And of course, her combination of savvy and athleticism makes her a strong defender, giving her quality two-way value to help balance her shot-taking. This is her fourth selection to the All-Club second team, a nod to how consistent she has been throughout her impressive career.
– Keith Raynor
Anouchka Beaudry (Toronto 6ixers)
It feels like we’ve been watching and admiring Anouchka Beaudry for so many years, and yet she is still somehow only 21 years old. In the Canadian ultimate scene, she is definitely one of the best. Toronto 6ixers went undefeated to claim the Canadian Ultimate Championship title this year with Beaudry leading the team and locking in 15 assists and 7 goals. On the American side of the border, things are not much different.
After earning herself the Breakout Player of the Year award in 2017, Beaudry didn’t participate in the postseason in 2018 and so she made her first trek to San Diego for Club Nationals this October. 6ixers made a historic run to the final this year in large part thanks to Beaudry’s confidence and assertion on the field. Anouchka put up 6 goals, 13 assists, and 1 block throughout Toronto’s seven games, and played with a level of passion that often went unmatched on the field. Even in the final moments of the championship matchup against Brute Squad, when most of Toronto 6ixers appeared to have emotionally checked out, Beaudry was still throwing her body around in an effort to keep her team alive.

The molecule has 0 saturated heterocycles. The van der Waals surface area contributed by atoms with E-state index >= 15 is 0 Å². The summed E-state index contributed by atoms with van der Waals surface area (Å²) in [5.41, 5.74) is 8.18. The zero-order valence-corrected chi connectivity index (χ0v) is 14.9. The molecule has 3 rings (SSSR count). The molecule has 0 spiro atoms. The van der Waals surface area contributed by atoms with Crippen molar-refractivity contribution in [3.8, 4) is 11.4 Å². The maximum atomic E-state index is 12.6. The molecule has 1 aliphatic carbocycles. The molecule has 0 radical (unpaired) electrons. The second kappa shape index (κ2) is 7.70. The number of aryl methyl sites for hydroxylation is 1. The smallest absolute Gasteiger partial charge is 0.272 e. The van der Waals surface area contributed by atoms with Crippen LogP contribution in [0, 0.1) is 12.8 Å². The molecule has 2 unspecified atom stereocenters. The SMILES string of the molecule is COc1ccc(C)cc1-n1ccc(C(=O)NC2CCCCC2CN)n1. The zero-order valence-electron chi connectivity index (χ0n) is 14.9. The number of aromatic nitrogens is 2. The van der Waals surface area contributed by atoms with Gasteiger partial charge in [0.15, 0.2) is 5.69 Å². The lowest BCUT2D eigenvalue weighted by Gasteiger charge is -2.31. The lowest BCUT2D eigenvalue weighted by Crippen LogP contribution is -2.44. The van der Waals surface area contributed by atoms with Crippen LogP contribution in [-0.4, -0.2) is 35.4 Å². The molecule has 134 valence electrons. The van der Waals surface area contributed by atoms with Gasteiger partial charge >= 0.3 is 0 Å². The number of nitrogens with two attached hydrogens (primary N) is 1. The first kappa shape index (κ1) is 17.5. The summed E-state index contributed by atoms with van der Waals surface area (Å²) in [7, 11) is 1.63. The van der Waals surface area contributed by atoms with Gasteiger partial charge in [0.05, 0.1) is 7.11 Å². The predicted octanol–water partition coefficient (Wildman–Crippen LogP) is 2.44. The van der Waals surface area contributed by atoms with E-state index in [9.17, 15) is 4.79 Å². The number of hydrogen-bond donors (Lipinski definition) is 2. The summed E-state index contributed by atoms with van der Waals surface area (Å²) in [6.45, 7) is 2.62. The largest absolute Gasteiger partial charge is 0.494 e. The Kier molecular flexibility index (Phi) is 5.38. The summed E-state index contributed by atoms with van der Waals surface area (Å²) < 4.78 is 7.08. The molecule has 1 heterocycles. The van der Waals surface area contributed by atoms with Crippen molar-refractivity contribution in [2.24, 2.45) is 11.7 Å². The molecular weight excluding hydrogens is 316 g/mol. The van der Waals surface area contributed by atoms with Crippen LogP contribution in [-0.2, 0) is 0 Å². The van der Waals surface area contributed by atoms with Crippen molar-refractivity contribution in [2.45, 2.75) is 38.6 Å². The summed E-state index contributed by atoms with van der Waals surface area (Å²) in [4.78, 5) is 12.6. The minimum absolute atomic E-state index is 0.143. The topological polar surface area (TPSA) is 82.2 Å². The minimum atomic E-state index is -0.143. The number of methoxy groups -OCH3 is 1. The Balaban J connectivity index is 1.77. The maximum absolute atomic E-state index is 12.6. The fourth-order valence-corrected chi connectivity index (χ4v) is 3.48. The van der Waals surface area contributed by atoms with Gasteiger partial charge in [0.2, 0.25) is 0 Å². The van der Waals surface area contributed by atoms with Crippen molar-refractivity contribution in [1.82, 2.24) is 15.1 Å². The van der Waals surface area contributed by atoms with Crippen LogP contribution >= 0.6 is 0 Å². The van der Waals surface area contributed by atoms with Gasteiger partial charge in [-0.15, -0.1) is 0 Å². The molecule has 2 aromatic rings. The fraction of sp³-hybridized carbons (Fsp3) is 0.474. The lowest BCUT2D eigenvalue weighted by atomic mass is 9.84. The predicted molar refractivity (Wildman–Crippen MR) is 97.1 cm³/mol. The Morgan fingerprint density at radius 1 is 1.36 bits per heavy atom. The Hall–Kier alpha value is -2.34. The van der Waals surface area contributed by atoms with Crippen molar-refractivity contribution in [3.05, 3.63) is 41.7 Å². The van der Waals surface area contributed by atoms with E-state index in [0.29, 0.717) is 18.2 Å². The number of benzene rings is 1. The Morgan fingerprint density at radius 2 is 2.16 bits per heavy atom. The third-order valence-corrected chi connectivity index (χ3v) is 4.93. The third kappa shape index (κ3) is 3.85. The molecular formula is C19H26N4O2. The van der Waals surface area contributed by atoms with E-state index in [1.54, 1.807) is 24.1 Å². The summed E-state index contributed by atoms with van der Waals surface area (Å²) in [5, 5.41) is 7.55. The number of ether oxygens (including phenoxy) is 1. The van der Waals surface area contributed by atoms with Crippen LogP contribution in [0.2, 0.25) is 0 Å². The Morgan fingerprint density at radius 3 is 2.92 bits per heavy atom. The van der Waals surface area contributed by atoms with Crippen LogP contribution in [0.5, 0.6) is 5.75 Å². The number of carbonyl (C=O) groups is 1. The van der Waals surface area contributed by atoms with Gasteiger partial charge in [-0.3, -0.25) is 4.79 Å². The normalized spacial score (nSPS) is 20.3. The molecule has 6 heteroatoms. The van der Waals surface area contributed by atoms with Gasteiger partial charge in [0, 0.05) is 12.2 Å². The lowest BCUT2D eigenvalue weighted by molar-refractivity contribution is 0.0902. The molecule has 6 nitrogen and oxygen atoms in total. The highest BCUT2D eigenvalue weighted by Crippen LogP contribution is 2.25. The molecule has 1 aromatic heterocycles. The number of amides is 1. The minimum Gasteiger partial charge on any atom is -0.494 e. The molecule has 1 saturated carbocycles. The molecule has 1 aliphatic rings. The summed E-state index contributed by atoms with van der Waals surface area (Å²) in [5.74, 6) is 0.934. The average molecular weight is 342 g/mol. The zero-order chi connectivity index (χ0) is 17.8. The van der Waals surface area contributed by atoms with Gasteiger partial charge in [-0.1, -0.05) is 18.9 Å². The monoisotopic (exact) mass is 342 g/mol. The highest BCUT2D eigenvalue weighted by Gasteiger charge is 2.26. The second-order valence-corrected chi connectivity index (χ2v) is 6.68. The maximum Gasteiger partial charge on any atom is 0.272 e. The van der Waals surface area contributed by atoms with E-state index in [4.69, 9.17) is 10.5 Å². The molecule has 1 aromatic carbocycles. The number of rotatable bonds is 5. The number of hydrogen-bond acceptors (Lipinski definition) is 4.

– Kelsey Hayden
Kelly Johnson (Seattle Riot)
Johnson has certainly carved out a role for herself, building a hard-earned reputation as perhaps the most feared handler cover in the women’s division. While her namesake may be all about gambling, it’s hardly a roll of the dice to sic “Vegas” on the top opposing thrower, knowing she’ll be clamped to their every move. It’s how she landed atop the Defensive Player of the Year podium in 2018, when she was also an All-Club Second Team selection.
What kept Johnson from that same DPOTY slot this year was her increased offensive role. Riot made more use of her abilities in the offensive backfield this season, translating to a team-leading 11 assists at Nationals. Add in her four goals, and you get 15 points, good for the third on the team in scoring contributions. With her motor, high-tempo play, and break-throwing skills, she can push the opposition to exhaustion on both sides of the disc, and simply wear them down.
– Keith Raynor